The argument: frazzled but loving child-bearer vs cold career cougar with frozen ovaries. What about the work-at-home mum? My daughter is currently pulling today’s fresh laundry out of the basket as I type; I fall into this category, and I feel side-lined in this ridiculous battle.

Some people have steadfast views on the topic, and some couldn’t care less, (if that’s you, I’d leave now). You could get into arguments as to what percentage of each camp actually have kids, but really it’s beyond fruitless.

I left my previous job to start with The Colour Works when my daughter was 7 months old. Even though I’d planned to stay on maternity leave for longer as I wanted to play full-time Mum for as long as I could, I couldn’t turn down the amazing offer. I’d be doing something I love, and I could work from home! I would be able to care for my baby without forfeiting a career. Easy-peasy, right? Wrong. It brings a whole new meaning to maintaining a work/life balance.

Here, I present my view on the basics for starting out. Or, if you like, what it would have been useful to have known before embarking upon this highly enjoyable, tumultuous adventure.

  1. Do not be a backseat driver.
    I have yet to conquer this, and my other half will whole-heartedly back me up here. Yes, I am the primary caregiver and therefore, yes, I have a stream of knowledge on the topic ready and waiting to flow, but I need to learn to zip it. Keep your opinions to yourself, (unless the baby is crawling towards the top of the stairs), they are an amazing partner and parent and that is what matters.
  2. Accept that your once half-presentable home will be somewhat messier.
    You will have to make sacrifices. This might take a while to click, but trust me. My moment of clarity came when I had 6 to-do lists running at the same time, (for those also so inclined, my lists consist of: Home To-Do, Home To-Do Today, Work Bits, Work Bits for Today, To Buy/Find and To Arrange). Something’s gotta give, and I’d much rather be in the garden with my daughter than cleaning the house.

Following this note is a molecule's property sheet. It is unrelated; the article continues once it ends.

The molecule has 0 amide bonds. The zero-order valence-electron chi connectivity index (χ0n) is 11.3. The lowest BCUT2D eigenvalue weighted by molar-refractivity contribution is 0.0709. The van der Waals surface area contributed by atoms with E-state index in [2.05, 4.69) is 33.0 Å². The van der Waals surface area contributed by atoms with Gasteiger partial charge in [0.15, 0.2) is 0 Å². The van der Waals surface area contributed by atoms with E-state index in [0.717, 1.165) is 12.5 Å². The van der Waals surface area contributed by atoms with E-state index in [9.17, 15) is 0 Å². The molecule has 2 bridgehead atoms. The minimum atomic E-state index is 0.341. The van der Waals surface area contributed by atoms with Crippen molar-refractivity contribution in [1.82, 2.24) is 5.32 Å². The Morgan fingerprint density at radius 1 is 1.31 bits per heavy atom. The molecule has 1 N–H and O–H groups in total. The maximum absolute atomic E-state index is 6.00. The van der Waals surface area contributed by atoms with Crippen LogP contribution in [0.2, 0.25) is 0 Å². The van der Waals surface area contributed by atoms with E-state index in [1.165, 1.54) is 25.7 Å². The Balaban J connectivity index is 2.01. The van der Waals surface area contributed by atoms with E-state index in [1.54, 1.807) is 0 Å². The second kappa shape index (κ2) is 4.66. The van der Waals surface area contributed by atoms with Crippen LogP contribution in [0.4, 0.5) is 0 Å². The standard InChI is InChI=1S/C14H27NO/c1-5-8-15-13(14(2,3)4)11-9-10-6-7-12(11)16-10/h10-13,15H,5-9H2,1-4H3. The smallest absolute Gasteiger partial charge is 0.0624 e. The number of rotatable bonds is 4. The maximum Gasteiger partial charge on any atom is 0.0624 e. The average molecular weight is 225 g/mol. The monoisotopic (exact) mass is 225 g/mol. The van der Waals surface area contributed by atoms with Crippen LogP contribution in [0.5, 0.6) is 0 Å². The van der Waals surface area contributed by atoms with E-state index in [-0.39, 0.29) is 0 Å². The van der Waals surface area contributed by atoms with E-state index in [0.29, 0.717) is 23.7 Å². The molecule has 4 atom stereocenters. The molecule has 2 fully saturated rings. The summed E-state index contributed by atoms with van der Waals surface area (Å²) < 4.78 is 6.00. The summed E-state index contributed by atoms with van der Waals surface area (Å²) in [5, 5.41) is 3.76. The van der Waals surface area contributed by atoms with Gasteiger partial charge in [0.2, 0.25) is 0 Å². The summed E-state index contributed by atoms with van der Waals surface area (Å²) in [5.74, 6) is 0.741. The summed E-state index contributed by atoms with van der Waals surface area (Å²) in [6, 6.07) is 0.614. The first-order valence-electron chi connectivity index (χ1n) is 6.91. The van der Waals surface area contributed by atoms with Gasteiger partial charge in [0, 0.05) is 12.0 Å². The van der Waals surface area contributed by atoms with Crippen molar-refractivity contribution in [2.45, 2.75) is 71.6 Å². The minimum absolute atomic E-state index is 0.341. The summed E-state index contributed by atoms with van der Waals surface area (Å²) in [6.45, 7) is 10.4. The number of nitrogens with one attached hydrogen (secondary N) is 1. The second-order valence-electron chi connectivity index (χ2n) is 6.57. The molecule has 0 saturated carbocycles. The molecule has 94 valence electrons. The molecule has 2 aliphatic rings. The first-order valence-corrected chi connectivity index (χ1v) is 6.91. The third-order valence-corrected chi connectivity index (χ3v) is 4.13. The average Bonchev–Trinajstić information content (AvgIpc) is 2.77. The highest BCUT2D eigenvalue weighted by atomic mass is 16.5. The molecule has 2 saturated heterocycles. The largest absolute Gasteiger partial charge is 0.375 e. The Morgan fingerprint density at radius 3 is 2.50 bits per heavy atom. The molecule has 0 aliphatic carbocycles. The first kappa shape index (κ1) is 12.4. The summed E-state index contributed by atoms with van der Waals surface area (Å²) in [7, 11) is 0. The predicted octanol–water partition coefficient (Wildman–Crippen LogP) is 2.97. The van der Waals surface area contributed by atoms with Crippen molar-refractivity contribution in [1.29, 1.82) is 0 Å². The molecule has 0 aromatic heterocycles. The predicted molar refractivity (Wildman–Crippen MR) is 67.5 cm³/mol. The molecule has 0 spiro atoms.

3. Take any peace and quiet you can find.
    Leave your pride at your desk, and don’t say no to Granny’s offer of free childcare.
  4. Working from home is not flexible.
    On paper, working from home has it all. In reality, it upturns any balance you once had, and makes you reminisce about the commute of your old 9-5.
  5. You will feel guilty.
    An unfortunate by-product, but just go with it, its inevitable. Guilty that you’re working, and guilty that you’re not. There’s always going to be something you ‘should’ be doing. Try to ignore this.
  6. All your child needs is YOU.
    This concludes us here for a good reason – remind yourself of this. Every minute of the day. When you haven’t managed to check your emails all day and you find a mouldy apple in your welly or a building block floating in the loo, just remember. You’re doing brilliantly.


About the author:

Beccy Miskin

Beccy Miskin

Beccy is our Market Analyst and thrives upon using her natural organisational, analytical and creative talents within the team. The phrases in her profile which she says best describe her state that she “brings harmony and goodwill to any situation” and that she “shows ingenuity and imagination”. Beccy works from home and is also Mum to her 1 year old daughter – she says this ‘brings a whole new meaning to a ‘work/life’ balance!’ but thoroughly enjoys the challenges it provides.

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